In today’s America it is valid to seek equality of opportunity for minorities. However, to make race such an intense focus in our day to day lives creates high levels of tension throughout all of society. Ultimately, and in the final analysis, it is the content of our character as individuals that matters most in life. When all Americans of all races put the quality of an individual’s character above their outward appearance, we may finally get to the place that Martin Luther King dreamt about.
40 thoughts on “The Modern Concept Of White Privilege”
Well spoken and truly inspirational as I read this essay on the Festival of Michaelmas, celebrating Archangel Michael’s harnessing the Dragon of Materialism and bestowing on us the gifts of strength, courage, willpower, and love.
Thx PJ + nice to hear from you again!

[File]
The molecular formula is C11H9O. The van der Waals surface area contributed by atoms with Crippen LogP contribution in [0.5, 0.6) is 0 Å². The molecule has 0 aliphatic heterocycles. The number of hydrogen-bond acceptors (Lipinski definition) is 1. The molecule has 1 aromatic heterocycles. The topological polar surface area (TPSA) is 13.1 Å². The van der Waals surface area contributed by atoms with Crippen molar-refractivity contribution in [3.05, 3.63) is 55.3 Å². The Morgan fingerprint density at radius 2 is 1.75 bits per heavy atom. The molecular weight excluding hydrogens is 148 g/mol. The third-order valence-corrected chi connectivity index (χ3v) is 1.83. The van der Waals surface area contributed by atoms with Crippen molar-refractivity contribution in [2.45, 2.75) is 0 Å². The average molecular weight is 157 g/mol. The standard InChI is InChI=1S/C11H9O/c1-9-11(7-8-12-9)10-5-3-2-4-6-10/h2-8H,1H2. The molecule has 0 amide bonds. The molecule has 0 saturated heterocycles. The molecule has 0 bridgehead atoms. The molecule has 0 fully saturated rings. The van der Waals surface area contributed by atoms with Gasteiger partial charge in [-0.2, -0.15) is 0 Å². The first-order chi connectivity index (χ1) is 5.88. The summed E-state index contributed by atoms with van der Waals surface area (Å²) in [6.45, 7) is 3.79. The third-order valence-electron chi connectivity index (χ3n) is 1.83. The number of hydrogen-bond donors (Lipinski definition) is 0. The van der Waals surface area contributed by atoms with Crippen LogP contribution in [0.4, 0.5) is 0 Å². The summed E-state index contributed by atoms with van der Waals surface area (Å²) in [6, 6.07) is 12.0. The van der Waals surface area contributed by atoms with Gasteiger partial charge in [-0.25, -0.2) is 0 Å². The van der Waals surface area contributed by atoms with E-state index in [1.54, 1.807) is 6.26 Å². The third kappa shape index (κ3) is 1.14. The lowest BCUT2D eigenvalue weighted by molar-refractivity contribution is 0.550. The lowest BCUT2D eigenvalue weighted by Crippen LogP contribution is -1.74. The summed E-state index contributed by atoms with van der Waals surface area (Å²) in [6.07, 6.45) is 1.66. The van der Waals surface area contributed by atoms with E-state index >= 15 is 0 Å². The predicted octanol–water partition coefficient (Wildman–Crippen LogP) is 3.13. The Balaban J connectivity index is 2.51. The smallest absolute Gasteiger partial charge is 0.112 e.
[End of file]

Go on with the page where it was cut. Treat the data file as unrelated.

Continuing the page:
As you say, the gifts of strength, courage, willpower, + love are so very important in these intense times. I’m so glad that my words were an inspiration to you + that you found a correlation with the Festival of Michaelmas. 🙂
Wow… What a unique childhood experience… I’m glad I had a chance to read it. Thanks.
Thx so much Ozlem!
I truly appreciate you stopping by + am enjoying your interesting blog about life in Turkey also.
Yes, my childhood experience with integration taught me so much about the commonality that unites us. I truly hope that Martin Luther King’s wisdom can begin to truly echo more.